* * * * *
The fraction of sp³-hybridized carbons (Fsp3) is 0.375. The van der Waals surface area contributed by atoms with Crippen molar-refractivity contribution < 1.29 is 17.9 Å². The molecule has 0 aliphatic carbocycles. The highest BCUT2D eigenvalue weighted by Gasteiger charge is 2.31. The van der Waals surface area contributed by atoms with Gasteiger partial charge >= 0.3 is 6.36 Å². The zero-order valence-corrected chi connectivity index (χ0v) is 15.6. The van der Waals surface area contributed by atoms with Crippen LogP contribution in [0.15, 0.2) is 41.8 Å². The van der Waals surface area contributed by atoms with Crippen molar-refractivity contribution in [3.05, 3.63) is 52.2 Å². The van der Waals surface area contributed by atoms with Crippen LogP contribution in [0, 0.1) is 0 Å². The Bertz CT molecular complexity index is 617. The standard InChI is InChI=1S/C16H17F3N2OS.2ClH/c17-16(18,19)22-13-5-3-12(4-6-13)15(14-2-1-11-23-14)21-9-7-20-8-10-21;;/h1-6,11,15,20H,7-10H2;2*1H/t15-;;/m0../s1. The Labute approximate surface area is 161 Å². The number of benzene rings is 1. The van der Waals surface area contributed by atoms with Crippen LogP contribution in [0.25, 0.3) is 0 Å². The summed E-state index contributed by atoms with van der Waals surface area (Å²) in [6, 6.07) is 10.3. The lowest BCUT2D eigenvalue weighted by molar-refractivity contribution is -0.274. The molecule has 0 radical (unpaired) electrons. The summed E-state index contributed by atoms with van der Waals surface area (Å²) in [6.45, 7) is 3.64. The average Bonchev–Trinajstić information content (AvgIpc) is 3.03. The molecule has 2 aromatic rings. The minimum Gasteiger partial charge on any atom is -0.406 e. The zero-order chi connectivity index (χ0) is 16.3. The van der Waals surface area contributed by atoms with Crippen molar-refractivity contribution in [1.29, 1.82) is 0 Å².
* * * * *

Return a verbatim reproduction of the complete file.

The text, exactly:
The fraction of sp³-hybridized carbons (Fsp3) is 0.375. The van der Waals surface area contributed by atoms with Crippen molar-refractivity contribution < 1.29 is 17.9 Å². The molecule has 0 aliphatic carbocycles. The highest BCUT2D eigenvalue weighted by Gasteiger charge is 2.31. The van der Waals surface area contributed by atoms with Gasteiger partial charge >= 0.3 is 6.36 Å². The zero-order valence-corrected chi connectivity index (χ0v) is 15.6. The van der Waals surface area contributed by atoms with Crippen LogP contribution in [0.15, 0.2) is 41.8 Å². The van der Waals surface area contributed by atoms with Crippen molar-refractivity contribution in [3.05, 3.63) is 52.2 Å². The van der Waals surface area contributed by atoms with Crippen LogP contribution in [0, 0.1) is 0 Å². The Bertz CT molecular complexity index is 617. The standard InChI is InChI=1S/C16H17F3N2OS.2ClH/c17-16(18,19)22-13-5-3-12(4-6-13)15(14-2-1-11-23-14)21-9-7-20-8-10-21;;/h1-6,11,15,20H,7-10H2;2*1H/t15-;;/m0../s1. The Labute approximate surface area is 161 Å². The number of benzene rings is 1. The van der Waals surface area contributed by atoms with Crippen LogP contribution in [0.25, 0.3) is 0 Å². The summed E-state index contributed by atoms with van der Waals surface area (Å²) in [6, 6.07) is 10.3. The lowest BCUT2D eigenvalue weighted by molar-refractivity contribution is -0.274. The molecule has 0 radical (unpaired) electrons. The summed E-state index contributed by atoms with van der Waals surface area (Å²) in [6.45, 7) is 3.64. The average Bonchev–Trinajstić information content (AvgIpc) is 3.03. The molecule has 2 aromatic rings. The minimum Gasteiger partial charge on any atom is -0.406 e. The zero-order chi connectivity index (χ0) is 16.3. The van der Waals surface area contributed by atoms with Crippen molar-refractivity contribution in [1.29, 1.82) is 0 Å².